Prior to the experiments mice were weighed and anesthetized via intraperitoneal injections of ketamine (125 µg/g) and xylazine (2.5 µg/g). Recordings were obtained in a custom-made soundproof box with a Tucker-Davis (TDT) BioSig System II/BioSig software (Tucker-Davis Technologies, Alachua, FL). Body temperature was maintained using a heating pad (37°C) and ECG was monitored continuously. For ABR recordings, subcutaneous needles were placed at the vertex, the ipsilateral pinna and at the lower back. Using a JBL2402 speaker in free-field configuration, tone bursts (10-ms plateau, 1-ms cos2 rise/fall) or clicks of 0.03 ms were ipsilaterally presented at 40 Hz for tone bursts or 20 Hz for clicks. ABR traces were amplified 50000-fold, band-pass filtered between 400 Hz and 4 kHz (NeuroAmp) and averaged from 1300 repetitions sampled at 50 kHz for 20ms. Thresholds were defined in stacked waveforms as the lowest stimulus intensity (dB SPL) at which a reproducible waveform could be visually detected with a 10 dB precision. Wave I amplitudes were measured peak-to-trough. DPOAEs were measured using a custom-written MATLAB (MathWorks) routine. Two primary tones f1 and f2 (ratio f1/f2 = 1.2, level difference f2 = f1 + 10 dB) were presented via two speakers (MF-1, TDT) and a custom-made ear probe containing an MKE-2 microphone (Sennheiser). Stimulus duration was 16 ms and f2 levels varied from 10 to 70 dB SPL in 10 dB steps. The microphone signal was amplified (DMX 6Fire; Terratec (young animals), or UAC-2; Zoom (older animals)) and digitized (TDT System III). DPOAE amplitude was analyzed at 2×f2-f1 using custom-written MATLAB software (MathWorks) with fast Fourier transformation. DPOAE thresholds were determined as responses that exceeded -18 dB SPL in young and -4 dB SPL in older animals.
Auditory nerve fiber recordings
Mice were anesthetized by injection of xylazine (5 mg/kg), urethane (1.32 mg/kg) and buprenorphine (0.1 mg/kg) i.p., tracheotomized, and placed in a stereotactic apparatus. The left occipital bone and the cerebellum were partially removed to visualize the left superior semicircular canal. The latter served as a landmark to navigate a glass microelectrode through the cochlear nucleus, aiming at the location where the auditory nerve leaves the internal auditory canal and enters the cochlear nucleus. 85 or 90 dB broadband noise bursts (ScanSpeak, Avisoft Bioacoustics) were used as search stimuli to identify neurons that displayed sound-driven spiking activity. They were characterized by spontaneous rate and frequency tuning and the responses to tone bursts at the characteristic frequency, 30 dB above the threshold, as previously described 35. In the majority of sound-responsive DKO neurons, thresholds were so high and tuning so broad that neither the automated tuning curve algorithm nor systematic or manual changes in sound frequency elicited frequency-specific responses. In these cases, we either chose a subjective “best frequency” or used white noise burst stimulation at 85 dB.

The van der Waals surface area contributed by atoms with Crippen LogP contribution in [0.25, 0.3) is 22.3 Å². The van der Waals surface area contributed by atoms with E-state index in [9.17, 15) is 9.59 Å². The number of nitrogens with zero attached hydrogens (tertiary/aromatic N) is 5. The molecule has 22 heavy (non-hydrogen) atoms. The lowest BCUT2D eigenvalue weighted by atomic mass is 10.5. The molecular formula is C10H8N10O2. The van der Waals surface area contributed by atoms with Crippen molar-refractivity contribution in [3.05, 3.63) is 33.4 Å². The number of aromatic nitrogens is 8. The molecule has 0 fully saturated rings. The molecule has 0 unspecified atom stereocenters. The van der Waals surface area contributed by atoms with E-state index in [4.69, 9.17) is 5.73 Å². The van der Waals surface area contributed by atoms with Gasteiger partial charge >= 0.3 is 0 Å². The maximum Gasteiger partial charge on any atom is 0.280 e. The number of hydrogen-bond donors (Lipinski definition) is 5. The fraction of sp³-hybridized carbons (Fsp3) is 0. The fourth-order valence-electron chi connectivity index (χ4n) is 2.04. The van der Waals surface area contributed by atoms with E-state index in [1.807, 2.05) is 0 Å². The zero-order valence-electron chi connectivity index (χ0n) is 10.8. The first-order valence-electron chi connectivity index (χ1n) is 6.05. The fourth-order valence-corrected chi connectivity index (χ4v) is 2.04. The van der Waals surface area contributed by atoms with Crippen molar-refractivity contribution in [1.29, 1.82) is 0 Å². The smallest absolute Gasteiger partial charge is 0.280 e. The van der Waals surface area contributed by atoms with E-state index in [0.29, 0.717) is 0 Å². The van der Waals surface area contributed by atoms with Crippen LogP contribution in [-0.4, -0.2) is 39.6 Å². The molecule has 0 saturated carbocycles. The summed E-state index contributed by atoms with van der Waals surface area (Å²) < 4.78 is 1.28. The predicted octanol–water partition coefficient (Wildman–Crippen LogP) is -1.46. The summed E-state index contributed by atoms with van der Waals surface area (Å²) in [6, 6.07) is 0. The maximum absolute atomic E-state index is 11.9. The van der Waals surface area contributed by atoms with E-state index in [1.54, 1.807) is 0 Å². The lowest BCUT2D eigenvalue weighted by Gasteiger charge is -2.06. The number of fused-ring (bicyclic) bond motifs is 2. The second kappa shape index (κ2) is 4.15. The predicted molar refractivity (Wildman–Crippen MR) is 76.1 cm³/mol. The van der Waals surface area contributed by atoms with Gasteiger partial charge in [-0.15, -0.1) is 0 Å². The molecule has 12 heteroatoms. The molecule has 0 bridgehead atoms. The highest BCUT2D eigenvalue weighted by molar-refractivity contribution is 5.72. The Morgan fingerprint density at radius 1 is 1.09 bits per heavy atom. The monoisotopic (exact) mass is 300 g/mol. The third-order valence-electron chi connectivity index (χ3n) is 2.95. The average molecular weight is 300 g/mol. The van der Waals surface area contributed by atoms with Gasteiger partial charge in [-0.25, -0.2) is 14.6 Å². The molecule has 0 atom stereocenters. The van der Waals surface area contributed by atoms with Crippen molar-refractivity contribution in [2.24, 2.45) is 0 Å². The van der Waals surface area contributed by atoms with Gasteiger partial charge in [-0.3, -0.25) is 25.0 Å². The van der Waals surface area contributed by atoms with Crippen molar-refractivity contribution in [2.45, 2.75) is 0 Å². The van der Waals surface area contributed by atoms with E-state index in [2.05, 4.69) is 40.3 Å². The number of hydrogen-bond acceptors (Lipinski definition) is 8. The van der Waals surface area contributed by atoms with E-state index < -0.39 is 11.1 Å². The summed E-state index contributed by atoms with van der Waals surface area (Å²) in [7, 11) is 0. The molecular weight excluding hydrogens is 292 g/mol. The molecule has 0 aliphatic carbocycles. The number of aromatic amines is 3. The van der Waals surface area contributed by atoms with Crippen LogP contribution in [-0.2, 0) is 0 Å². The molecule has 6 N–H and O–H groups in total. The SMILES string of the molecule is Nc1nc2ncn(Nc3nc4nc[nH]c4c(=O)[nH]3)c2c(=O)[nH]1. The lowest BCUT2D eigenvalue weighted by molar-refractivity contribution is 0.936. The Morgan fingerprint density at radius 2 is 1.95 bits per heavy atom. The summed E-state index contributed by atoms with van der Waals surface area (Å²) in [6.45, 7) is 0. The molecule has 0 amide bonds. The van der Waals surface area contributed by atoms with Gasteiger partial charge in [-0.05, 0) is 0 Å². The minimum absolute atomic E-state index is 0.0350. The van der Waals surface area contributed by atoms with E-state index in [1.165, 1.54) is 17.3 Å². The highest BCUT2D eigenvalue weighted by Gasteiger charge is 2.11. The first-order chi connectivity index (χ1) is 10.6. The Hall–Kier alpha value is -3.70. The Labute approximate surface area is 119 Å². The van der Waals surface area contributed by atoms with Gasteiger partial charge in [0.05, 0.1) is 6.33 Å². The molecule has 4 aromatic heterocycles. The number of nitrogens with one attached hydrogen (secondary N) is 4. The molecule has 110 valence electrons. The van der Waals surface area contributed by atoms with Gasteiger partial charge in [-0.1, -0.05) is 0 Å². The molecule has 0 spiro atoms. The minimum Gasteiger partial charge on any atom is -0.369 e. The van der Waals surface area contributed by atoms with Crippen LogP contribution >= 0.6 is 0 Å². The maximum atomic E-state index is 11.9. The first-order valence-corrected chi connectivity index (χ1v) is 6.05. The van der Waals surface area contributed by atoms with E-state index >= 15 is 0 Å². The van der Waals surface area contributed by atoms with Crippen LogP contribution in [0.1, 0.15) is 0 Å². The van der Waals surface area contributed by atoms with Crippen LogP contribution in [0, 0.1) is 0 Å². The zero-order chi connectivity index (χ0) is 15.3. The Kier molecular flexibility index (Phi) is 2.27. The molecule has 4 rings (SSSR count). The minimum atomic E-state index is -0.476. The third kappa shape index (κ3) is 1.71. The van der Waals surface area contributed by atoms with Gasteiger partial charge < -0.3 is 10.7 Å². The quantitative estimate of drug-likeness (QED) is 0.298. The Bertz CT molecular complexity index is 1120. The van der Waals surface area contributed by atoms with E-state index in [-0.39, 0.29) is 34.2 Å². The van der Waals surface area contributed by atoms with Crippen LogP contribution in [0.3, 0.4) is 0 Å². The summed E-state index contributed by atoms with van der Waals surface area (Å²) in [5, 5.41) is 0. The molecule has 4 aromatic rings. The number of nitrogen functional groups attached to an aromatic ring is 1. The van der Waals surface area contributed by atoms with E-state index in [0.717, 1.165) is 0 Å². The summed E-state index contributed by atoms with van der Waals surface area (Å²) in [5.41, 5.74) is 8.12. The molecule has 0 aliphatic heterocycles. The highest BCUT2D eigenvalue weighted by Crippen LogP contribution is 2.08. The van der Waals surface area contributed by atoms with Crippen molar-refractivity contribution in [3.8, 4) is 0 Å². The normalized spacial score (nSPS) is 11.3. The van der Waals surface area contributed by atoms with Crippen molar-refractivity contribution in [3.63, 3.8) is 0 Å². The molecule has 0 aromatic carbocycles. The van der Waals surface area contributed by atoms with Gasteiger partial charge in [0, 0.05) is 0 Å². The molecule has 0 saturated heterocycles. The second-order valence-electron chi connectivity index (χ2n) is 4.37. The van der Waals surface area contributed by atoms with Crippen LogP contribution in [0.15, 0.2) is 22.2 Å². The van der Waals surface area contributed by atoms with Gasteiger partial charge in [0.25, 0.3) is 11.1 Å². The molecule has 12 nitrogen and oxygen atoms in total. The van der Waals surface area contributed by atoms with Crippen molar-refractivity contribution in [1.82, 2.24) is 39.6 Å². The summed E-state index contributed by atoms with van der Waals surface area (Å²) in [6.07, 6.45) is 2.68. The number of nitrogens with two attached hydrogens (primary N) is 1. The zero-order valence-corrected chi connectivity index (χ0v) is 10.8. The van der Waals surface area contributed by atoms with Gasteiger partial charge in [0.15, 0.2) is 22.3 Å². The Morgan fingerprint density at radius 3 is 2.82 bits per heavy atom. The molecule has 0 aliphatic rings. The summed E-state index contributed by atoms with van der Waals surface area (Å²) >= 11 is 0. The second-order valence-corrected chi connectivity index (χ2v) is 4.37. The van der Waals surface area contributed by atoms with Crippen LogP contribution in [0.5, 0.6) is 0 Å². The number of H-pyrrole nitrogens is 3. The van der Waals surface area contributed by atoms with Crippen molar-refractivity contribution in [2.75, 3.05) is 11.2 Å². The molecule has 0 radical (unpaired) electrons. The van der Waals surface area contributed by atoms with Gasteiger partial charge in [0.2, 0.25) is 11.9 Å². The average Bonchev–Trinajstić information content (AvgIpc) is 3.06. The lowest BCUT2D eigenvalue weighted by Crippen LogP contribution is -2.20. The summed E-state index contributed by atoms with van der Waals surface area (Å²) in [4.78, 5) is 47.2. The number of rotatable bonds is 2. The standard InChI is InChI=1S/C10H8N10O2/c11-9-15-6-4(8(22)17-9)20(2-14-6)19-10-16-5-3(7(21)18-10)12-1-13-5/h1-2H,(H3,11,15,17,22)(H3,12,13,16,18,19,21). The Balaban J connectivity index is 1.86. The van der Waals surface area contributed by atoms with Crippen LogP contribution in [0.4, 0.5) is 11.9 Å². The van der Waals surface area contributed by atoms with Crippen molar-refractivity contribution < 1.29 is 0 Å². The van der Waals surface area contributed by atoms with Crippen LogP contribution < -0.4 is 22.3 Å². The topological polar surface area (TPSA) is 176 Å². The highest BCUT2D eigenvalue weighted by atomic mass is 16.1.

For patch-clamp recordings, the apical coils of 3-4-week-old animals were dissected in HEPES-Hanks solution containing (in mM): 10 HEPES, 5.35 KCl, 141.7 NaCl, 0.5 MgSO4, 1 MgCl2, 11.1 D-glucose and 3.42 L-glutamine. pH was adjusted to 7.2. IHCs of the ∼6 kHz tonotopical region were investigated using the perforated patch configuration. The pipette solution contained (in mM): 130 Cs-gluconate, 10 TEA-Cl, 10 4-AP, 1 MgCl2, 10 HEPES, 300 mg/mL amphotericin B, pH 7.2 ∼290 mOsm. The bath solution was composed of (in mM): 111 NaCl, 35 TEA-Cl, 2.8 KCl, 1 CsCl, 1 MgCl2, 10 NaOH-Hepes, 11.3 D-glucose, and 1.3 or 2 CaCl2 or BaCl2 (pH 7.2, 300–310 mOsm). When the bath solution contained 2 mM BaCl2/CaCl2, NaCl was adjusted to 110 mM. The bath solution was supplemented by the SK2 channel blocker apamin (100 nM; Peptanova, Germany) freshly on the day of the experiment. Recordings were performed at room temperature using an EPC-9 amplifier (Heka-Germany) controlled by Pulse software. Currents were leak-corrected using a p/10 protocol, sampled at 50 kHz and corrected offline for the liquid junction potential (-15 mV). IHCs were patched at a holding potential of -85 mV (in a subset of experiments, -65 and -55 mV) and stimulated with depolarizations to the peak Ca2+-current potential. Changes in membrane capacitance were monitored by applying a 2-kHz-sinewave with an amplitude of 35 mV. In a subset of experiments, the amplitude was reduced to 15 mV to diminish possible stimulation of the cells caused by the sinewave. VDI and CDI were calculated as follows: VDI = 1 - IBa_500/IBa_initial and CDI = 1 − (ICa_500/I Ca_initial)/(IBa_500/IBa_initial), where IBa_500 and ICa_500 represent whole cell Ba2+ and Ca2+ currents 500 ms after beginning of depolarization, and IBa_initial and ICa_initial correspond to the initial, peak currents with the respective divalent cations 22.